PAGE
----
The new law delays eviction for two years for low-income families who meet certain standards of vulnerability. It also forces banks to renegotiate the debt and agree to a discount of 35 percent if the homeowners pay off the loan in five years and 20 percent if they do so in 10 years.
But Vázquez said that “paying 65 percent of the debt in five years starting from the original date set for repossession is impossible for nearly all of the affected families.”
“The PP disappoints people and is not living up to what citizens are demanding when it approves a law that distorts the demands of the ILP,” PAH national spokeswoman Ada Colau told a public radio station. She said the bill “excludes most victims.”
But the government of Prime Minister Mariano Rajoy said it was “very satisfied” with the bill. After the vote in the lower house, Vicente Martínez, PP legislative spokesman on the economy, said the new law “was designed looking into the eyes of thousands of people…whose living conditions will now be improved.”
Vázquez, however, said banks in Spain “take advantage of the repossession procedure, which is illegal according to the European court ruling,” and has been “since 1993, when the EU consumer protection law was passed.”
Who is wondering about what has happened to the hundreds of thousands of families who have been evicted over the past few years without a chance to defend themselves from unfair terms in their mortgage contracts? she asked.
“Most of the evicted families in Spain signed unfair contract clauses,” said Vázquez, who described the chaos in the courts as “hell” because, in light of the European ruling, all of the evicted families should have the right to demand reparations from the state for damages.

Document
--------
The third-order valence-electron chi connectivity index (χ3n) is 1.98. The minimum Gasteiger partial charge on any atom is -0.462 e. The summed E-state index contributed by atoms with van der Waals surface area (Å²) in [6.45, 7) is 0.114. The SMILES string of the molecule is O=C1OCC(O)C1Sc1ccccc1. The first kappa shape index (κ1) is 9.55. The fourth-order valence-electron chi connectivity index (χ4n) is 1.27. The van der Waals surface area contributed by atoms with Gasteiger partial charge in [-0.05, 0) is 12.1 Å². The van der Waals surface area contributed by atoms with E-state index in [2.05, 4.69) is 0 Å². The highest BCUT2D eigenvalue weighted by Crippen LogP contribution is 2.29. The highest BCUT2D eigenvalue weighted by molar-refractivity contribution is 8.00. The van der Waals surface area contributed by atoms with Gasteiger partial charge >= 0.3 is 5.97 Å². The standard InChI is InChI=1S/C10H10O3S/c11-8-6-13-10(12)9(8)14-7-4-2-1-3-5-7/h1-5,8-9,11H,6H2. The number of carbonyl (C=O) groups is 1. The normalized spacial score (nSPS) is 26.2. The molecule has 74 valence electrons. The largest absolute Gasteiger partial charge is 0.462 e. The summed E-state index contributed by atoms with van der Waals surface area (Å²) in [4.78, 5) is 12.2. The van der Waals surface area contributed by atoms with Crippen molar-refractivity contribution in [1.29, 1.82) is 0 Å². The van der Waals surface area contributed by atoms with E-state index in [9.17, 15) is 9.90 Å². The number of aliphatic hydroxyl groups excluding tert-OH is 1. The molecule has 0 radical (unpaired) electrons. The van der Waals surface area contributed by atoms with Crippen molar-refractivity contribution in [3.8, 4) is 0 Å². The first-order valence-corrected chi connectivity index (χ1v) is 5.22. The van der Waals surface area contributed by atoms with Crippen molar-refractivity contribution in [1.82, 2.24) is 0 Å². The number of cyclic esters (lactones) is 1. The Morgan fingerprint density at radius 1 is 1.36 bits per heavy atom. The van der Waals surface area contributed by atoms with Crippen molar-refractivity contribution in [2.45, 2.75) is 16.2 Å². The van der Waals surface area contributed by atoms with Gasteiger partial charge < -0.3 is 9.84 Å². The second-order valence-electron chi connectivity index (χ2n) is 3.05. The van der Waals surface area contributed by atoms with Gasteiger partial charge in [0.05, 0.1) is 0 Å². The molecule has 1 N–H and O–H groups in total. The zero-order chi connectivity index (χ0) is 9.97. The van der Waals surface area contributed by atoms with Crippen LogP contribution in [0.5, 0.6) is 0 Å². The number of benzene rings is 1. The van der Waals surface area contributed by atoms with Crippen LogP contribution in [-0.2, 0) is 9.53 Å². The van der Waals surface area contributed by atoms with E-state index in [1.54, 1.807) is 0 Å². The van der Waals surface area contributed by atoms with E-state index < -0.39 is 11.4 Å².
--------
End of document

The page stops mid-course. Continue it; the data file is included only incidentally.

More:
Meanwhile, judges have begun to apply the European Court of Justice ruling.
“Given the government’s failure to act, judges are moving ahead of the legislators,” José Cosín, a lawyer and activist with PAH Málaga, told IPS. He described the law as “a bandage on a mortal wound in the aorta.”
Judges in Málaga agreed Friday Apr. 19 to halt evictions in cases where unfair contract clauses have been found. The judiciary has set a May 8 deadline for courts nationwide to come up with unified criteria to apply the European Court of Justice verdict.
To foment the conversion of vacant housing to rental units, the government of the southern autonomous community of Andalusía, where Málaga province is located, approved a decree- law on Apr. 9 that slaps fines on banks, companies and individuals who do not release empty units for rent.
The decree-law also makes it possible to expropriate, for up to three years, housing units in the process of being repossessed, in the case of poor families who will be left in the street.
Of the 17 autonomous communities that make up Spain, Andalusía, governed by the opposition Spanish Socialist Workers Party (PSOE), has the second largest number of evictions, after Valencia in the east. Unemployment in Andalusía stands at nearly 36 percent, far above the national average.